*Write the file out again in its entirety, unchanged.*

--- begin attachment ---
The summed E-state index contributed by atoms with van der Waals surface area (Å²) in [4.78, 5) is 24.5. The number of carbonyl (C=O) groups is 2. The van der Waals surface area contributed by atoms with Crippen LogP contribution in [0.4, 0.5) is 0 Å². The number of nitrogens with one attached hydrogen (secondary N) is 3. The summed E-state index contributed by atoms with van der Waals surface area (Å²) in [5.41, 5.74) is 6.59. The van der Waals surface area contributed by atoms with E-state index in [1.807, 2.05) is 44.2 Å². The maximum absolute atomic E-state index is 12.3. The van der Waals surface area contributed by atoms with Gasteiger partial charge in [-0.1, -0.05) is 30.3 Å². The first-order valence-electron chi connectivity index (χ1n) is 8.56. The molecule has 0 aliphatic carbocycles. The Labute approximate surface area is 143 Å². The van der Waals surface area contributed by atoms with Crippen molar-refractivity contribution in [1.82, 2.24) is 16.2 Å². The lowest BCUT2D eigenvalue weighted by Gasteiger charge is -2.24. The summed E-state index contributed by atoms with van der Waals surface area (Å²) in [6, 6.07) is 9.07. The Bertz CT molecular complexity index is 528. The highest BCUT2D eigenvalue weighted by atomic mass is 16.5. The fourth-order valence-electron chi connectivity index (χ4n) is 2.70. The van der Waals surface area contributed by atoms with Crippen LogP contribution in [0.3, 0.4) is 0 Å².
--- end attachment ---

The summed E-state index contributed by atoms with van der Waals surface area (Å²) in [4.78, 5) is 24.5. The number of carbonyl (C=O) groups is 2. The van der Waals surface area contributed by atoms with Crippen LogP contribution in [0.4, 0.5) is 0 Å². The number of nitrogens with one attached hydrogen (secondary N) is 3. The summed E-state index contributed by atoms with van der Waals surface area (Å²) in [5.41, 5.74) is 6.59. The van der Waals surface area contributed by atoms with E-state index in [1.807, 2.05) is 44.2 Å². The maximum absolute atomic E-state index is 12.3. The van der Waals surface area contributed by atoms with Gasteiger partial charge in [-0.1, -0.05) is 30.3 Å². The first-order valence-electron chi connectivity index (χ1n) is 8.56. The molecule has 0 aliphatic carbocycles. The Labute approximate surface area is 143 Å². The van der Waals surface area contributed by atoms with Crippen molar-refractivity contribution in [1.82, 2.24) is 16.2 Å². The lowest BCUT2D eigenvalue weighted by Gasteiger charge is -2.24. The summed E-state index contributed by atoms with van der Waals surface area (Å²) in [6, 6.07) is 9.07. The Bertz CT molecular complexity index is 528. The highest BCUT2D eigenvalue weighted by atomic mass is 16.5. The fourth-order valence-electron chi connectivity index (χ4n) is 2.70. The van der Waals surface area contributed by atoms with Crippen LogP contribution in [0.3, 0.4) is 0 Å².